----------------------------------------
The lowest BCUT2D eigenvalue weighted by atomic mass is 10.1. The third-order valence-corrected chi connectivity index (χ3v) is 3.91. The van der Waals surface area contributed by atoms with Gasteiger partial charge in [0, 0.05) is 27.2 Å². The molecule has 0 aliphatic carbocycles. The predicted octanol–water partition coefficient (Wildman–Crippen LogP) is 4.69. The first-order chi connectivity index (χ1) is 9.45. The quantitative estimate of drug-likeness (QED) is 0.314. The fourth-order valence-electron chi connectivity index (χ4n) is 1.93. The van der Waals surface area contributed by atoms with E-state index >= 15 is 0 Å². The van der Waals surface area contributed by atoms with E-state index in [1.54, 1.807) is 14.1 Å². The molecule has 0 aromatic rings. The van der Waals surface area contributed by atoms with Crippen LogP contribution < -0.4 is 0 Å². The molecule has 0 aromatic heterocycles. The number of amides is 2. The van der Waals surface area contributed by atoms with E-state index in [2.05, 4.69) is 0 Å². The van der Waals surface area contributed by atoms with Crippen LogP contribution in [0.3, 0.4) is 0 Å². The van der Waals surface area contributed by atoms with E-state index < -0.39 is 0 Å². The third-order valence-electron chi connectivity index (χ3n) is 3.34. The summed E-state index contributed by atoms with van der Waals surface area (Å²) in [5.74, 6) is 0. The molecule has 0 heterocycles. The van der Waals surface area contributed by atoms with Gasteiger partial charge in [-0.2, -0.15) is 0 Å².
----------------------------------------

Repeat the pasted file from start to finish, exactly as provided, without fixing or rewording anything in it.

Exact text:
The lowest BCUT2D eigenvalue weighted by atomic mass is 10.1. The third-order valence-corrected chi connectivity index (χ3v) is 3.91. The van der Waals surface area contributed by atoms with Gasteiger partial charge in [0, 0.05) is 27.2 Å². The molecule has 0 aliphatic carbocycles. The predicted octanol–water partition coefficient (Wildman–Crippen LogP) is 4.69. The first-order chi connectivity index (χ1) is 9.45. The quantitative estimate of drug-likeness (QED) is 0.314. The fourth-order valence-electron chi connectivity index (χ4n) is 1.93. The van der Waals surface area contributed by atoms with E-state index >= 15 is 0 Å². The van der Waals surface area contributed by atoms with E-state index in [1.54, 1.807) is 14.1 Å². The molecule has 0 aromatic rings. The van der Waals surface area contributed by atoms with Crippen LogP contribution < -0.4 is 0 Å². The molecule has 0 aromatic heterocycles. The number of amides is 2. The van der Waals surface area contributed by atoms with E-state index in [2.05, 4.69) is 0 Å². The van der Waals surface area contributed by atoms with Crippen LogP contribution in [0.3, 0.4) is 0 Å². The van der Waals surface area contributed by atoms with E-state index < -0.39 is 0 Å². The third-order valence-electron chi connectivity index (χ3n) is 3.34. The summed E-state index contributed by atoms with van der Waals surface area (Å²) in [5.74, 6) is 0. The molecule has 0 heterocycles. The van der Waals surface area contributed by atoms with Gasteiger partial charge in [-0.2, -0.15) is 0 Å².